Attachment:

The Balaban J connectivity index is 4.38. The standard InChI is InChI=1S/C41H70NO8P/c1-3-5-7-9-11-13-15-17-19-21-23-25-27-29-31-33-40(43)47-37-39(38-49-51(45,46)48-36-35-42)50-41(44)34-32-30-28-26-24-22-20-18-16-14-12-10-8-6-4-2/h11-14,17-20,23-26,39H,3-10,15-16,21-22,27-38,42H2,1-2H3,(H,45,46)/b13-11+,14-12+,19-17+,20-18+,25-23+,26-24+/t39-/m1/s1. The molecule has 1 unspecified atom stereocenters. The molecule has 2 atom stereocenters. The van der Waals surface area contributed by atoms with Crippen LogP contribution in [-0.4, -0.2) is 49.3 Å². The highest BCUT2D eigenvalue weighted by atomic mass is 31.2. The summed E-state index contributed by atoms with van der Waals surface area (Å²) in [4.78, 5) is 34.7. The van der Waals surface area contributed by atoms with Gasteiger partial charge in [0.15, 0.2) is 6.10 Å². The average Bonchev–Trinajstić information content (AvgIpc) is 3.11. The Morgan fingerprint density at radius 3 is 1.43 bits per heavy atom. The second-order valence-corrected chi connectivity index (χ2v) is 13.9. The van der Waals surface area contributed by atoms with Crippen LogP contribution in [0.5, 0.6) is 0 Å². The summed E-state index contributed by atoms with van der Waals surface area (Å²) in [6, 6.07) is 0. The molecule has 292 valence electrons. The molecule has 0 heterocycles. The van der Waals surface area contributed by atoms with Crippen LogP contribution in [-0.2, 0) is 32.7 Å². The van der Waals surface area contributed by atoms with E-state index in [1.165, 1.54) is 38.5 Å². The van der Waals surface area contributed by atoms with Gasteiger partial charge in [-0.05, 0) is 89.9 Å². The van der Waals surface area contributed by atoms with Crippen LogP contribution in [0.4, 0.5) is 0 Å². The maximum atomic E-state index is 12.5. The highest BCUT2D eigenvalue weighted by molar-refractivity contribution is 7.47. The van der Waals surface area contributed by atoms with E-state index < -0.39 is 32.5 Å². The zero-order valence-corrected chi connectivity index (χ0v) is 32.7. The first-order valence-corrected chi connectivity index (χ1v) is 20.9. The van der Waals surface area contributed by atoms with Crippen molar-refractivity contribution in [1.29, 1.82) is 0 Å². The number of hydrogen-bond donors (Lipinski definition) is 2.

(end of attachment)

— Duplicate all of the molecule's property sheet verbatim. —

The Balaban J connectivity index is 4.38. The standard InChI is InChI=1S/C41H70NO8P/c1-3-5-7-9-11-13-15-17-19-21-23-25-27-29-31-33-40(43)47-37-39(38-49-51(45,46)48-36-35-42)50-41(44)34-32-30-28-26-24-22-20-18-16-14-12-10-8-6-4-2/h11-14,17-20,23-26,39H,3-10,15-16,21-22,27-38,42H2,1-2H3,(H,45,46)/b13-11+,14-12+,19-17+,20-18+,25-23+,26-24+/t39-/m1/s1. The molecule has 1 unspecified atom stereocenters. The molecule has 2 atom stereocenters. The van der Waals surface area contributed by atoms with Crippen LogP contribution in [-0.4, -0.2) is 49.3 Å². The highest BCUT2D eigenvalue weighted by atomic mass is 31.2. The summed E-state index contributed by atoms with van der Waals surface area (Å²) in [4.78, 5) is 34.7. The van der Waals surface area contributed by atoms with Gasteiger partial charge in [0.15, 0.2) is 6.10 Å². The average Bonchev–Trinajstić information content (AvgIpc) is 3.11. The Morgan fingerprint density at radius 3 is 1.43 bits per heavy atom. The second-order valence-corrected chi connectivity index (χ2v) is 13.9. The van der Waals surface area contributed by atoms with Crippen LogP contribution in [0.5, 0.6) is 0 Å². The summed E-state index contributed by atoms with van der Waals surface area (Å²) in [6, 6.07) is 0. The molecule has 292 valence electrons. The molecule has 0 heterocycles. The van der Waals surface area contributed by atoms with Crippen LogP contribution in [-0.2, 0) is 32.7 Å². The van der Waals surface area contributed by atoms with E-state index in [1.165, 1.54) is 38.5 Å². The van der Waals surface area contributed by atoms with Gasteiger partial charge in [-0.05, 0) is 89.9 Å². The van der Waals surface area contributed by atoms with Crippen LogP contribution in [0.4, 0.5) is 0 Å². The maximum atomic E-state index is 12.5. The highest BCUT2D eigenvalue weighted by molar-refractivity contribution is 7.47. The van der Waals surface area contributed by atoms with E-state index < -0.39 is 32.5 Å². The zero-order valence-corrected chi connectivity index (χ0v) is 32.7. The first-order valence-corrected chi connectivity index (χ1v) is 20.9. The van der Waals surface area contributed by atoms with Crippen molar-refractivity contribution in [1.29, 1.82) is 0 Å². The number of hydrogen-bond donors (Lipinski definition) is 2.